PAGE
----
This is an old story of two old men who were living out their days in a hospital, confined to their beds. As I thought of this fable today, I knew that I was supposed to share it with you. I had to write it from memory...I hope you enjoy!
The beds were uncomfortable. The sheets were scratchy. The white walls were barren. It was one of the poorest hospitals in the bustling city. People who worked in the hospital were underpaid and over-worked and there were very few volunteers who came to the give of their time. The old people in this hospital knew that they had been put there like a book on a shelf. After finishing a book, you no longer need it, but you cannot throw it away.
On the 3rd floor, there was a room on the west side of the building where two old men lived. The room was actually much too small to accommodate two beds, but, due to the over crowding and underfunding of the hospital's budgetary needs--the two men had to share the room. It was easier for the nurses this way, as well. For they were so busy, they didn't need to come and check on the men. If something happened to one of them, the men would simply holler for help until a nurse on the ward heard them and came.
In this small room, there was but one window and you could only see out of the window if you were in the bed that was nearest to its opening. The man who had been in the room first was closest to the window--and so his bed remained there when the second bed was added. The first man could see the street, the second man could only see the first man.
The first man would think of his life and remember it well and he would say, "I am so blessed. I lived many years with my wife and though we never had children, we had each other. I am so blessed because even though she has gone on to Glory, I know that she does not suffer that and one day I will join her."
The second man would answer the first man and say, "I am not blessed. My life has been hard. I worked day after day to build my home and to take care of my family. My children are too busy for me, and when they used to bring my Grandchildren to see me--the kids were too loud. Now my wife has died and I am alone. And one day...I will die all alone."
And, so they lived together, but saw the world quite differently. And the only time that the second man ever felt a twinge of happiness was when the first man would share his window. For, although they could not move the beds, the first man would look out the window and share with the second man all the events that were happening outside on the street.
The first man described the park, with its sparkling green grass, winding walkways, and its wooden benches. And most of all, its people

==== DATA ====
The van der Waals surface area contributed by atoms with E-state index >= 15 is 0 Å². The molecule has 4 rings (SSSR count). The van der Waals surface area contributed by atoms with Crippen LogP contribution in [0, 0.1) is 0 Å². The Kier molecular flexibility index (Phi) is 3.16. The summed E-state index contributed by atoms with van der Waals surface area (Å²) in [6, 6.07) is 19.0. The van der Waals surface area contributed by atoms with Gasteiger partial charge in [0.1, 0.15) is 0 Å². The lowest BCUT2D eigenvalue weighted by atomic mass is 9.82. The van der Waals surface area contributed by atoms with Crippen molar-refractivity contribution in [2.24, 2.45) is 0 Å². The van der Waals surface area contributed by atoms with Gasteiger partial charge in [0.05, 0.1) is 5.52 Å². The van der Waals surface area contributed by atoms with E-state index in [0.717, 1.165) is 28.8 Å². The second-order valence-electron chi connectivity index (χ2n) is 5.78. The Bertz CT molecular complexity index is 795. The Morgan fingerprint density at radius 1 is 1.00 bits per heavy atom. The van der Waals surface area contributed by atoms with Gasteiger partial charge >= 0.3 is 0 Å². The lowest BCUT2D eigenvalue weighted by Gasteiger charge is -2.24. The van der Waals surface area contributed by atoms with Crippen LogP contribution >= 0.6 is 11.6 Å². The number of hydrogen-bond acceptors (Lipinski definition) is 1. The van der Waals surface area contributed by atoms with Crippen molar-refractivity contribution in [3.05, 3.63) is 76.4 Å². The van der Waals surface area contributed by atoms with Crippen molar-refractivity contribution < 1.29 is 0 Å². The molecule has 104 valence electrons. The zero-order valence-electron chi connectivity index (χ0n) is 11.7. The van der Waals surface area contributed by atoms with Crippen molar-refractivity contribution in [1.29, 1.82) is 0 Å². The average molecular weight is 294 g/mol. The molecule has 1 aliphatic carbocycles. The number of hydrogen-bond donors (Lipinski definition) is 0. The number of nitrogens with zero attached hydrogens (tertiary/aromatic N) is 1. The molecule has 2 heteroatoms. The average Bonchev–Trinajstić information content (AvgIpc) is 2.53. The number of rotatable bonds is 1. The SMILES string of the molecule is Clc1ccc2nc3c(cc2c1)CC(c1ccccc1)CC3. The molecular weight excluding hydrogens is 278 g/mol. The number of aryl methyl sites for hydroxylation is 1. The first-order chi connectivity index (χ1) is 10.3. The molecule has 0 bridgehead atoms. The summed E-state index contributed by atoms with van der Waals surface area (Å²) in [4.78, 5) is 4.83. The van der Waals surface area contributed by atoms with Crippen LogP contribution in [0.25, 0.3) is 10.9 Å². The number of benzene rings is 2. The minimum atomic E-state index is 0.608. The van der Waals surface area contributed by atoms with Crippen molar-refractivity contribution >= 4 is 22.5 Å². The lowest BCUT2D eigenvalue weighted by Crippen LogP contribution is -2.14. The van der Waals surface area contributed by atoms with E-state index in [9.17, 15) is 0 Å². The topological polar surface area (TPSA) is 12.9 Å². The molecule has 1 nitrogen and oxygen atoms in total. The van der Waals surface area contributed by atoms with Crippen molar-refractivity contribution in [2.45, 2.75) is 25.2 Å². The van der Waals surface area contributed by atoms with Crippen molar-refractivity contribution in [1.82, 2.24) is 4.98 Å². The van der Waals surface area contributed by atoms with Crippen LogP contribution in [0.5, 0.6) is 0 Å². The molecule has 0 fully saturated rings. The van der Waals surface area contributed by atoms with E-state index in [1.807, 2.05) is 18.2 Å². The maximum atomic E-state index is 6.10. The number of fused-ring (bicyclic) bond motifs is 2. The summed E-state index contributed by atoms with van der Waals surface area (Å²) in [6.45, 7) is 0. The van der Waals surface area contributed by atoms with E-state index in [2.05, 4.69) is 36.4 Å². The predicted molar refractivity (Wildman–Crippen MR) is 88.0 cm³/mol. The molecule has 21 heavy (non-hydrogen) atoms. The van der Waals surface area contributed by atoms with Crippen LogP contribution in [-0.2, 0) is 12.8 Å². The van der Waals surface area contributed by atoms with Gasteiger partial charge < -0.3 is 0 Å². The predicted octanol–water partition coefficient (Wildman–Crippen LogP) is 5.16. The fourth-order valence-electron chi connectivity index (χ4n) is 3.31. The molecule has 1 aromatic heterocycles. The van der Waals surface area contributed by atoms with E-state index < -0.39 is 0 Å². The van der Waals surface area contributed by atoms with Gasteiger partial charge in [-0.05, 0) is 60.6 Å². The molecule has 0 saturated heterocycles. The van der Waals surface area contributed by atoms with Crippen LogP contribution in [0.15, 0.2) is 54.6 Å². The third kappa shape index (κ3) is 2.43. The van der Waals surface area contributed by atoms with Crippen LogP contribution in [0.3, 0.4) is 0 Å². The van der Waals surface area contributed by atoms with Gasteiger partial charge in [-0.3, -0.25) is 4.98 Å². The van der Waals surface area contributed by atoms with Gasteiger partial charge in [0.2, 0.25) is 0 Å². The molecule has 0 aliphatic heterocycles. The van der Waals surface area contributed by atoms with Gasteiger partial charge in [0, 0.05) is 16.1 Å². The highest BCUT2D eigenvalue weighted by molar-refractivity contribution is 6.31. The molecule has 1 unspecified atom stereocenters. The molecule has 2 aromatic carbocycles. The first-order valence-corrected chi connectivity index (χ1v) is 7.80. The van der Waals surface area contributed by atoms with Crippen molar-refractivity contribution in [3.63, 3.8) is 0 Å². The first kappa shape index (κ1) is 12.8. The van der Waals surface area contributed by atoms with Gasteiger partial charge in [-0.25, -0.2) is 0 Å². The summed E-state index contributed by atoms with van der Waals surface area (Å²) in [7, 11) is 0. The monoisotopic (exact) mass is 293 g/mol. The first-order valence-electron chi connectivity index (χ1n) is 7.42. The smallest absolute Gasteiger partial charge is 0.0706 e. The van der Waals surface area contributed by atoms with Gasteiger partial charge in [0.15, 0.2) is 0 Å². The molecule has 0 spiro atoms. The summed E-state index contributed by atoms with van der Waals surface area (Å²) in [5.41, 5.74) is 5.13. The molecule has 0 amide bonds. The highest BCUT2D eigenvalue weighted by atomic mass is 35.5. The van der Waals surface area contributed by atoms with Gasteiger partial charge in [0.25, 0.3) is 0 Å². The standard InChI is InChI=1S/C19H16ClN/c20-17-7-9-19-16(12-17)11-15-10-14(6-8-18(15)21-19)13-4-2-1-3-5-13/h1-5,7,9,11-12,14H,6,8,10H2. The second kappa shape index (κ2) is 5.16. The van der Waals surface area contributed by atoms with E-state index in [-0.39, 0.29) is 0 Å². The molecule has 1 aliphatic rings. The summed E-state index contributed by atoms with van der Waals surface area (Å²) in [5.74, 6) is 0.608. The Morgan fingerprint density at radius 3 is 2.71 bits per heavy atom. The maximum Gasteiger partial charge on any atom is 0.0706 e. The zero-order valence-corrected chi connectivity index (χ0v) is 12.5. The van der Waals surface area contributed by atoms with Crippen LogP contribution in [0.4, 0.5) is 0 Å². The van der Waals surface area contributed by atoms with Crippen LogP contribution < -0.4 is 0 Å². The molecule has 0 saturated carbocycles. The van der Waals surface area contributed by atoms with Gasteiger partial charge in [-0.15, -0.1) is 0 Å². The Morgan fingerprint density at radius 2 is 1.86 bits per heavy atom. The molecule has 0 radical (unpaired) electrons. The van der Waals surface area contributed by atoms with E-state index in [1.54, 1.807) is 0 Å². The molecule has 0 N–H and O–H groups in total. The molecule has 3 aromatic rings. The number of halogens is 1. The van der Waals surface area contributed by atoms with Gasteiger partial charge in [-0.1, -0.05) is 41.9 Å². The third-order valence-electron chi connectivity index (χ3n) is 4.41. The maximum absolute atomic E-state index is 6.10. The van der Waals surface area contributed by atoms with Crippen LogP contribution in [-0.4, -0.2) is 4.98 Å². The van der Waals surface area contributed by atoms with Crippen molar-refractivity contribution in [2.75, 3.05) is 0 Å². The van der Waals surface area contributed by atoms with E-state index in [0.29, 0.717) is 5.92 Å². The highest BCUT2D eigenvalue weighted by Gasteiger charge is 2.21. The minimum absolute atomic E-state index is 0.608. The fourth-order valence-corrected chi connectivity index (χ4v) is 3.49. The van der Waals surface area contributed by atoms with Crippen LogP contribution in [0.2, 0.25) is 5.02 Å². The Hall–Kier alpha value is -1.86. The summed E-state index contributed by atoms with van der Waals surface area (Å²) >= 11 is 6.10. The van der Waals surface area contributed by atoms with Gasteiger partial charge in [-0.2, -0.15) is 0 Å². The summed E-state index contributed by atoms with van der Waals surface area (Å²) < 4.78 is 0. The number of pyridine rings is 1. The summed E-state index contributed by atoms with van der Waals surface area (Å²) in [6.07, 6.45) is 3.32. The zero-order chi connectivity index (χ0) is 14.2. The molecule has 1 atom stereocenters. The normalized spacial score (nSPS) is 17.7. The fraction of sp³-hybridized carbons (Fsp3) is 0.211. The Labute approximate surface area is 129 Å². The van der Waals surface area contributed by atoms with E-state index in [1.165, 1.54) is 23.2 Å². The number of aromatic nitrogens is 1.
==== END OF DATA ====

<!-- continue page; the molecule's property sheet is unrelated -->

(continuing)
"...the trees have leaves that have turned dark purple. And near the sweetest tree, there is a bench. Today on the bench, I see two young lovers. He is wearing a baseball cap and she has on an orange flower print skirt. Oh, my! He is getting down on one knee. Well...I'll be...he is asking for her to marry him. She is crying now and hugging him! Well, I guess she said yes."
The first man described the people he would see with such detail, that soon the two men had nicknames for the people in their park--the people so busy with life.
"...well, it looks like Harry the Hurried is late again, he's trying to tie that tie while he rushes through the park. The darn fool doesn't even notice Linda the Lonely Lovely Wallflower is wearing a new dress and has been watching him everyday for the last two weeks. She sits on the same bench day after day watching him go by. If he would just slow down, he could find such happiness..."
Day after day, for hours, the first man would tell the second man what he saw out the window. Then one day, a thought occurred to the second man, "Why do I have to only see the world through his eyes? Why can't I look out the window? If only he were gone then I could sit in his bed. If only he were gone then I would get to enjoy the view for myself."
And the second man allowed these thoughts to grow. And grow. And it wasn't too many days later that the first man had a difficult time breathing during the night. He called out to his roommate, "Friend, I cannot breathe very well...help me, my friend, call for me a nurse..."
And even though the second man heard the pleas of the first man, he turned his head to the wall and pretended to sleep. He closed his eyes tighter than ever and imagined the park with its sparkling green grass, winding walkways, and its wooden benches. He imagined the people walking thought the edge of the park and thought of how nice it would be to finally be able to see them for himself.
Morning came and the nurses came around and found that the first man had died in the night. They quickly moved him from the room and left his bed empty. The second man called to them a few hours later and asked, "Can I be moved to the bed near the window? Can you do it today? Can you do it now, so that I might enjoy the view while I grieve for my friend?"
And so the man was moved and the blinds were adjusted so that he might be able to see. And when he turned his head to see the park, he was struck to the core and filled with grief for his friend who had loved him so. For out the window there was no view--there was only a brick wall. A wall to block any view that there might have ever been.
And when the man faced the brick wall to grieve for his friend, he grieved also for a park that did not exist, lovers who did not sit on a bench and people who were never there. And in the end, the bitter man was right about all claims he had made for his life. He did die all alone.